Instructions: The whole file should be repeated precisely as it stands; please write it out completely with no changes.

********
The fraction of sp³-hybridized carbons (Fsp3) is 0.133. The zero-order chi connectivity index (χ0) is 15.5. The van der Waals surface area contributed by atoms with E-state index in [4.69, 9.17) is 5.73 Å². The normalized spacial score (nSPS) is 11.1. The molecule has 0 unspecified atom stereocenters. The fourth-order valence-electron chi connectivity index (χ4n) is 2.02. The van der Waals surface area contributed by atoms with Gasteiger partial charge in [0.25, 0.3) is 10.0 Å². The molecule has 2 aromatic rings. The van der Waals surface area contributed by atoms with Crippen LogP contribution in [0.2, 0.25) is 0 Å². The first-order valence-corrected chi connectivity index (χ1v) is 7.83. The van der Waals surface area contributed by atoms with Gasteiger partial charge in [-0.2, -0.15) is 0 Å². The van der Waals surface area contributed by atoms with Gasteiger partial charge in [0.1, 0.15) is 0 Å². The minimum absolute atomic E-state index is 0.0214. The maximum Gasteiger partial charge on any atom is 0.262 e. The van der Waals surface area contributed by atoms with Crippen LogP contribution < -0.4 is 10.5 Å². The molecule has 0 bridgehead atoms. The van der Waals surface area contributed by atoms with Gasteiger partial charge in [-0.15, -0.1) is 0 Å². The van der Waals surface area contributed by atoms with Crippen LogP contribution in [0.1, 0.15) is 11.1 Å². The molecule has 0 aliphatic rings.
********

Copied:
The fraction of sp³-hybridized carbons (Fsp3) is 0.133. The zero-order chi connectivity index (χ0) is 15.5. The van der Waals surface area contributed by atoms with E-state index in [4.69, 9.17) is 5.73 Å². The normalized spacial score (nSPS) is 11.1. The molecule has 0 unspecified atom stereocenters. The fourth-order valence-electron chi connectivity index (χ4n) is 2.02. The van der Waals surface area contributed by atoms with Gasteiger partial charge in [0.25, 0.3) is 10.0 Å². The molecule has 2 aromatic rings. The van der Waals surface area contributed by atoms with Crippen LogP contribution in [0.2, 0.25) is 0 Å². The first-order valence-corrected chi connectivity index (χ1v) is 7.83. The van der Waals surface area contributed by atoms with Gasteiger partial charge in [-0.2, -0.15) is 0 Å². The van der Waals surface area contributed by atoms with Gasteiger partial charge in [0.1, 0.15) is 0 Å². The minimum absolute atomic E-state index is 0.0214. The maximum Gasteiger partial charge on any atom is 0.262 e. The van der Waals surface area contributed by atoms with Crippen LogP contribution < -0.4 is 10.5 Å². The molecule has 0 bridgehead atoms. The van der Waals surface area contributed by atoms with Gasteiger partial charge in [-0.15, -0.1) is 0 Å². The van der Waals surface area contributed by atoms with Crippen LogP contribution in [0.1, 0.15) is 11.1 Å². The molecule has 0 aliphatic rings.